Ice jams, standing water lead to mold and water damage

MISSOULA, Mont. - Missoula County health specialists are warning people to look out for mold growth in their homes and attic spaces as temperatures rise and snow melts. They say excess water can seep into homes and create mold damage.

Five Valleys Restoration and Cleaning remediates mold from homes. They say they've never been this busy, and crews are working around the clock.

"The last two weeks we've been absolutely inundated with ice dams, moisture in basements, exterior water coming into the homes," said president Matt Cavanaugh.

Cavanaugh says the rush is all due to ice jams and the freeze-thaw cycle in the weather.  He says ice jams typically cause standing water and generate the perfect storm for mold growth.

"You (definitely) see ice jams in the winter, but this magnitude is pretty extensive," Cavanaugh said.

He says in the last 10 years Five Valleys has only dealt with 25 ice dam insurance claims total. Cavanaugh says this year the company's seen between 40 and 50 since the beginning of January alone.

"With any water damage you run the risk of mold. Any water damage that's not handled from the very start runs the risk of potential mold issue," he added.

Missoula County environmental health specialist Todd Seib says mold needs four elements to grow including food, temperature, time and moisture.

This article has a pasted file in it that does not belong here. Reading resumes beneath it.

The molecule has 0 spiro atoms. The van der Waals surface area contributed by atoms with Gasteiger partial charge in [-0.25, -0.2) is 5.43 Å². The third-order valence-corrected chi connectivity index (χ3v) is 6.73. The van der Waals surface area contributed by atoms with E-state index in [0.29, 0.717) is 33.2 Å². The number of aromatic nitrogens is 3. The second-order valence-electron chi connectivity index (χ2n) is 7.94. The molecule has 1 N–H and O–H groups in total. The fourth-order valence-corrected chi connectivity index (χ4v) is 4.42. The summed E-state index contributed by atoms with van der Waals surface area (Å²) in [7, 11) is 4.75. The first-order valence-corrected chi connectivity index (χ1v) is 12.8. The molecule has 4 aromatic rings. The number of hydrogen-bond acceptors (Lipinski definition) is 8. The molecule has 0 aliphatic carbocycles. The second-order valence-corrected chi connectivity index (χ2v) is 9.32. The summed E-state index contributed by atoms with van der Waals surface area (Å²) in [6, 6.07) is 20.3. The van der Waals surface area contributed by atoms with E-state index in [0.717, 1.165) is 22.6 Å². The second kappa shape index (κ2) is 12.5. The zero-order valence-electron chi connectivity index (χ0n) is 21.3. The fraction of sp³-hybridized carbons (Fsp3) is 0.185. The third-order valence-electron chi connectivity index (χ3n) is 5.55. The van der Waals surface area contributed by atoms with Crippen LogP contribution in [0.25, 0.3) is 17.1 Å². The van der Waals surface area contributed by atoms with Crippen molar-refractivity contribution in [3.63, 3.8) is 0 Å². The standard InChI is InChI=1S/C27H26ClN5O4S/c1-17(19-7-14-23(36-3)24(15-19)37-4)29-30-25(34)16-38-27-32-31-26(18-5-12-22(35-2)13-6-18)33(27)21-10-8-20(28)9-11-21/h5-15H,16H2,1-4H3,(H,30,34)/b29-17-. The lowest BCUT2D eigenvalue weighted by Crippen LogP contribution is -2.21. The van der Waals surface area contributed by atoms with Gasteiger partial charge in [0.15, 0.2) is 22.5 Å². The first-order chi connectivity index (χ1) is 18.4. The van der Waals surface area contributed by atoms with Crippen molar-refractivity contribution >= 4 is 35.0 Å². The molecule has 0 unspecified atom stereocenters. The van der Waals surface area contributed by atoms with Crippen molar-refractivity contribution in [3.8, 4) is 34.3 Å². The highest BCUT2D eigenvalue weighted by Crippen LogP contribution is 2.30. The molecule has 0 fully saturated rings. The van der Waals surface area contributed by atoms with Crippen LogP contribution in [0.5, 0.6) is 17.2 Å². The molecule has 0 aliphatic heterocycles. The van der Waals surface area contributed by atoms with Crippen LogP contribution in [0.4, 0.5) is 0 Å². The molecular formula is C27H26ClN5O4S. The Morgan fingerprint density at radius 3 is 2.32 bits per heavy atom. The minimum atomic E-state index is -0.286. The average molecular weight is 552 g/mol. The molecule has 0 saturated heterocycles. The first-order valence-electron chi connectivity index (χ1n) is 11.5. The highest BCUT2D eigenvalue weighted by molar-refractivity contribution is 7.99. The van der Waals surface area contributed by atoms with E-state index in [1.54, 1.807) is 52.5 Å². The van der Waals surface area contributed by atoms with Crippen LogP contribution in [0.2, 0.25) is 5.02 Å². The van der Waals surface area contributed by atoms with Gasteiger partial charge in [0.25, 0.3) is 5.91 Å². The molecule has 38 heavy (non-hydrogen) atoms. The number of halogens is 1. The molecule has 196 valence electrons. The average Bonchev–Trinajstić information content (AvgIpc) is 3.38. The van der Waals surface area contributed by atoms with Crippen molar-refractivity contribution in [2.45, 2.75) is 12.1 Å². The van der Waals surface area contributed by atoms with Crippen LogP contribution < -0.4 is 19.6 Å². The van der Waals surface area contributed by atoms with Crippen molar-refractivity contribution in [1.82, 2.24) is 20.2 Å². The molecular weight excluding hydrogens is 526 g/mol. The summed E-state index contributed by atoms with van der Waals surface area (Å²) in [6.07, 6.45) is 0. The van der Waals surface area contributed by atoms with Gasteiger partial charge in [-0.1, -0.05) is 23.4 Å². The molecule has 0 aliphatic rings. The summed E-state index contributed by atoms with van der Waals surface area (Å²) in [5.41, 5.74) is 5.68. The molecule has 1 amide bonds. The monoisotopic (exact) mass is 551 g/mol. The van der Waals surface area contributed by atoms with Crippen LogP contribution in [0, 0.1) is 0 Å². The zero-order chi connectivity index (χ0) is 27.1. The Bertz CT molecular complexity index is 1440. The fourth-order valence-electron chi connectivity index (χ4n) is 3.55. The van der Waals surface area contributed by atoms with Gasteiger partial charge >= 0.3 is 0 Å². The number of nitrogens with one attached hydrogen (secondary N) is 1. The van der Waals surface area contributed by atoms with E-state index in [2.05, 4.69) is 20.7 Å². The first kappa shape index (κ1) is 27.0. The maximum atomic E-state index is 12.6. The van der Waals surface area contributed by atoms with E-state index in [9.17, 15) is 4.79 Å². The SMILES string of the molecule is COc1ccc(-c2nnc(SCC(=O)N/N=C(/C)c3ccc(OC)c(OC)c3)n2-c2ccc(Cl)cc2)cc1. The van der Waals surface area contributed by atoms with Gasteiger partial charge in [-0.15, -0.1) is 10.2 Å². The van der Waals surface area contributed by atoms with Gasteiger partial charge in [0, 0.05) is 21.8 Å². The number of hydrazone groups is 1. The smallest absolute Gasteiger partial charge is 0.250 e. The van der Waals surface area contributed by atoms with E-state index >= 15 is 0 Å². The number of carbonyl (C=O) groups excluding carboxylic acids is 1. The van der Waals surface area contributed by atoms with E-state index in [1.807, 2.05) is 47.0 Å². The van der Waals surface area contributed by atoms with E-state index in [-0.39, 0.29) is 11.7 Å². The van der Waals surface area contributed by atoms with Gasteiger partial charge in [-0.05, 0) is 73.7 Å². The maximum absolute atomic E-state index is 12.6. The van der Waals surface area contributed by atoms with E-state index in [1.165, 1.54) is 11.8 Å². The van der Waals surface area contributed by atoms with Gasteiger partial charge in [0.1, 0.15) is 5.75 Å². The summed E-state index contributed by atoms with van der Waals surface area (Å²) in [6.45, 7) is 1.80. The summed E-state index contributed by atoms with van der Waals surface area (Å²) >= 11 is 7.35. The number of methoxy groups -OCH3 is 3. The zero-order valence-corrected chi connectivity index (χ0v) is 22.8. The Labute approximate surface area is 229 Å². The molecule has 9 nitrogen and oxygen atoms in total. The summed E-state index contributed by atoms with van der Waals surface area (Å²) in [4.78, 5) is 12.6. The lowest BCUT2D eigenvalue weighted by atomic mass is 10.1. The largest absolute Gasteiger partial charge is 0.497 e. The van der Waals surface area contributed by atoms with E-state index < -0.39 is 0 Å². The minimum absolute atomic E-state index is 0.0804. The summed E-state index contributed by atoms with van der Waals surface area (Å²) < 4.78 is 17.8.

"Usually we say moisture is the one thing you can control. Keep your humidity down between 30 and 50 percent in your home, and you can control mold growth," Seib said. "But when you have flooding it's hard to control the moisture. Luckily, if you do have a flooded basement or water damage in your house, you can control time."

Cavanaugh says if you see water leaking into a home don’t let it sit for more than 72 hours. However, sometimes water leakage can be in difficult-to-access areas like attics.

He says excess insulation and clearing off snow and ice from the roof can help prevent mold damage in attics.

"You should not have a foot or two of snow sitting on the roof. When you start to see icicles coming out of your soffits, you know that there is water penetrating that space," Cavanaugh said. "Make sure you have enough insulation in your attic space. Heat loss is a big thing. When you have a lot of snow on the roof and you have excess heat loss, that causes that snow to keep melting. It then gets down to the gutter, which freezes up and continues to build backwards. That's what creates an ice dam."

Seib says mold can pose a significant health risk. He says it does not always matter what kind of mold or length of exposure, but everyone can react to exposure differently.

Seib says mold exposure can lead to lung and respiratory issues.


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